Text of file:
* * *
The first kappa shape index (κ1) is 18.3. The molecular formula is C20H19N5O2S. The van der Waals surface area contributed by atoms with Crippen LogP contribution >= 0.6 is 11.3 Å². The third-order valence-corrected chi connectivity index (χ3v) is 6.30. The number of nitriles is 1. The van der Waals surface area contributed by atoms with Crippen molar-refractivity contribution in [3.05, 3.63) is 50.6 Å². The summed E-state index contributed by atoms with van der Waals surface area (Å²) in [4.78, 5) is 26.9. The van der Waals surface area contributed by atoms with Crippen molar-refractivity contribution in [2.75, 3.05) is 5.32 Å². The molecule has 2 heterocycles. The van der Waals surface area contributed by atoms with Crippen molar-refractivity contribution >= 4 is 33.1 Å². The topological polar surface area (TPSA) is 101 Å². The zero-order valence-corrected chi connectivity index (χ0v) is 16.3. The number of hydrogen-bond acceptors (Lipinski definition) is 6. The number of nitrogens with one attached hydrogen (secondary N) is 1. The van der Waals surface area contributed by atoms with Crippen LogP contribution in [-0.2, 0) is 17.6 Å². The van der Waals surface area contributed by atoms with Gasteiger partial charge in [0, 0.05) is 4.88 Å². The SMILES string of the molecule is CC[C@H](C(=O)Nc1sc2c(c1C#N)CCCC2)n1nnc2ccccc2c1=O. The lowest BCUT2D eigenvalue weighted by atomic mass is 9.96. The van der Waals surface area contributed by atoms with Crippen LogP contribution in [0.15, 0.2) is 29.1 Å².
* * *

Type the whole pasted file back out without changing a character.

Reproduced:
The first kappa shape index (κ1) is 18.3. The molecular formula is C20H19N5O2S. The van der Waals surface area contributed by atoms with Crippen LogP contribution >= 0.6 is 11.3 Å². The third-order valence-corrected chi connectivity index (χ3v) is 6.30. The number of nitriles is 1. The van der Waals surface area contributed by atoms with Crippen molar-refractivity contribution in [3.05, 3.63) is 50.6 Å². The summed E-state index contributed by atoms with van der Waals surface area (Å²) in [4.78, 5) is 26.9. The van der Waals surface area contributed by atoms with Crippen molar-refractivity contribution in [2.75, 3.05) is 5.32 Å². The molecule has 2 heterocycles. The van der Waals surface area contributed by atoms with Crippen molar-refractivity contribution >= 4 is 33.1 Å². The topological polar surface area (TPSA) is 101 Å². The zero-order valence-corrected chi connectivity index (χ0v) is 16.3. The number of hydrogen-bond acceptors (Lipinski definition) is 6. The number of nitrogens with one attached hydrogen (secondary N) is 1. The van der Waals surface area contributed by atoms with Crippen LogP contribution in [-0.2, 0) is 17.6 Å². The van der Waals surface area contributed by atoms with Gasteiger partial charge in [0, 0.05) is 4.88 Å². The SMILES string of the molecule is CC[C@H](C(=O)Nc1sc2c(c1C#N)CCCC2)n1nnc2ccccc2c1=O. The lowest BCUT2D eigenvalue weighted by atomic mass is 9.96. The van der Waals surface area contributed by atoms with Crippen LogP contribution in [0.15, 0.2) is 29.1 Å².